humans were attracted to tragedy and destruction so that they can purge themselves of repressed emotions, otherwise known as catharsis. This is proved whenever someone cries over a sad or tragic moment in a book or movie. After one stops crying, they feel relief. This person might rewatch the same tragic moment or read it over and over so as to experience that feeling again. In Night by Elie Wiesel, catharsis can be shown and experienced through the many horrid situations that Elie is subjected to; however
Night, Schindler's List, and The Diary of Anne Frank The Holocaust was the most horrific time that man has known. To survive this atrocity, the Holocaust victims man upon man atrocity, one had to summon bravery, strength, courage, and wisdom that many did not know they possessed. One survivor is Elie Wiesel, whose exquisite writings have revealed the world of horror suffered by the Jewish people. Elie Wiesel's statement, "...to remain silent and indifferent is the greatest sin of all..."
novels I read throughout the school year. Elie Wiesel from the novel Night and Judy Boone from the novel The Curious Incident of the Dog in the Night-Time taught me how the way people respond to conflict shapes who they become. In the novel Night by Elie Wiesel, the response to conflict shaped Elie into a wise man. During World War II, the main character and his family were placed into a concentration camp by the name of Auschwitz. As the story developed and Elie reached his final pages, you learn that
experiences are more devastating than others. Each survivor has his/her way of coping with the trauma and maintaining sanity. Elie Wiesel, one the survivors of the Holocaust, gives us some insight into dealing with extremely difficult experiences. He spent a year imprisoned in the Auschwitz and Buchenwald concentration camps, the same camps where he lost all his family members (Wiesel 15). After his liberation, he moved to France where he learned French and studied Literature, Philosophy, and Psychology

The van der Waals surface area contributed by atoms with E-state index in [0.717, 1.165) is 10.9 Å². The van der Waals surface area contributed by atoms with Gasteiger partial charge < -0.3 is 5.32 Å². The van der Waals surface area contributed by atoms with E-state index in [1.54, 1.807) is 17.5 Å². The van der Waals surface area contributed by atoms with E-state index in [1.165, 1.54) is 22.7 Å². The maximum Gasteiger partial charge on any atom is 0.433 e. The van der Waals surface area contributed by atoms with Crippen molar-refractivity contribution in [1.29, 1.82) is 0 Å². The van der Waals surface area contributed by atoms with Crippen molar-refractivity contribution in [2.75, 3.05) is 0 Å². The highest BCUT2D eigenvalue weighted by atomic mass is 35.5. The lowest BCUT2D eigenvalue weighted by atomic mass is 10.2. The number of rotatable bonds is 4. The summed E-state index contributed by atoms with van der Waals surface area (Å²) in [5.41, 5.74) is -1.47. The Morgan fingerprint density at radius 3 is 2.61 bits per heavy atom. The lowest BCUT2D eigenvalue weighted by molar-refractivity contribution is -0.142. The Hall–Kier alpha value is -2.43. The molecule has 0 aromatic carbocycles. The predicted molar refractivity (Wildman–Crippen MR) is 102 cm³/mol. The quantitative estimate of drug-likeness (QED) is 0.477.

It is a tragedy that the terror and destruction of the Holocaust could have been avoided if the warnings were taken seriously. In Night, by Elie Wiesel, Moshe the Beetle tries to inform the community of his experience, but they do not adhere to his warnings. Similarly, my great-grandmother also sailed across the Atlantic, to warn her relatives. She informed them of the possible danger, but they too did not listen. Likewise, Jan Karski also saw the danger and tried to warn the allied leaders of the
The Challenge of Having Faith in God Today In Elie Wiesel’s book Night, one character professes to have “more faith in Hitler than in anyone else. He’s the only one who’s kept his promises, all his promises, to the Jewish people” (77). After all they have gone through in their rich and lengthy history, Jews have every right to feel angry toward God for not keeping His promises. God told them that they were His chosen people; but who would feel privileged to be a Jew if being “chosen” meant
3,000. That’s the number of innocent people whose lives were taken away from them on September 11, 2001; a date that will go down in time as one of the biggest tragedies in U.S. history. Most individuals know this. What many don’t realize, however, is that it’s also the number of babies that are killed everyday by a legal murder: Abortion. That’s 3,000 potential lives, hopes, and dreams that are cruelly put to a halt by the person who is supposed to love them most; their mother. All simply because